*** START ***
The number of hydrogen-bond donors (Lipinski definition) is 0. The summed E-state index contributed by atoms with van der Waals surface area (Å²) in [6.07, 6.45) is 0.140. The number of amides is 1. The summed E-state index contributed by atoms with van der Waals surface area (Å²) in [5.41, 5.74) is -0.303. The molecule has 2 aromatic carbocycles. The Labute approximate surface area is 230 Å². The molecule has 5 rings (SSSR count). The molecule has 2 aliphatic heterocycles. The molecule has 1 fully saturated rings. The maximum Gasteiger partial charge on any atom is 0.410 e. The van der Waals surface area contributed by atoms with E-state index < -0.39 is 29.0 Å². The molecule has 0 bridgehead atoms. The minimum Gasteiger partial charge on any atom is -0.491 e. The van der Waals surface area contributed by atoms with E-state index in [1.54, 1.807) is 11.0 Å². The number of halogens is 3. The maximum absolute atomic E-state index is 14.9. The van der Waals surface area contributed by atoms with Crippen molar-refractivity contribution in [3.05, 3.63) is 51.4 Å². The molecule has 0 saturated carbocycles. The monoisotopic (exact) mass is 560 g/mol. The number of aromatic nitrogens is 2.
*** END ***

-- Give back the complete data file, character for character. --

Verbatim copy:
The number of hydrogen-bond donors (Lipinski definition) is 0. The summed E-state index contributed by atoms with van der Waals surface area (Å²) in [6.07, 6.45) is 0.140. The number of amides is 1. The summed E-state index contributed by atoms with van der Waals surface area (Å²) in [5.41, 5.74) is -0.303. The molecule has 2 aromatic carbocycles. The Labute approximate surface area is 230 Å². The molecule has 5 rings (SSSR count). The molecule has 2 aliphatic heterocycles. The molecule has 1 fully saturated rings. The maximum Gasteiger partial charge on any atom is 0.410 e. The van der Waals surface area contributed by atoms with E-state index < -0.39 is 29.0 Å². The molecule has 0 bridgehead atoms. The minimum Gasteiger partial charge on any atom is -0.491 e. The van der Waals surface area contributed by atoms with E-state index in [1.54, 1.807) is 11.0 Å². The number of halogens is 3. The maximum absolute atomic E-state index is 14.9. The van der Waals surface area contributed by atoms with Crippen molar-refractivity contribution in [3.05, 3.63) is 51.4 Å². The molecule has 0 saturated carbocycles. The monoisotopic (exact) mass is 560 g/mol. The number of aromatic nitrogens is 2.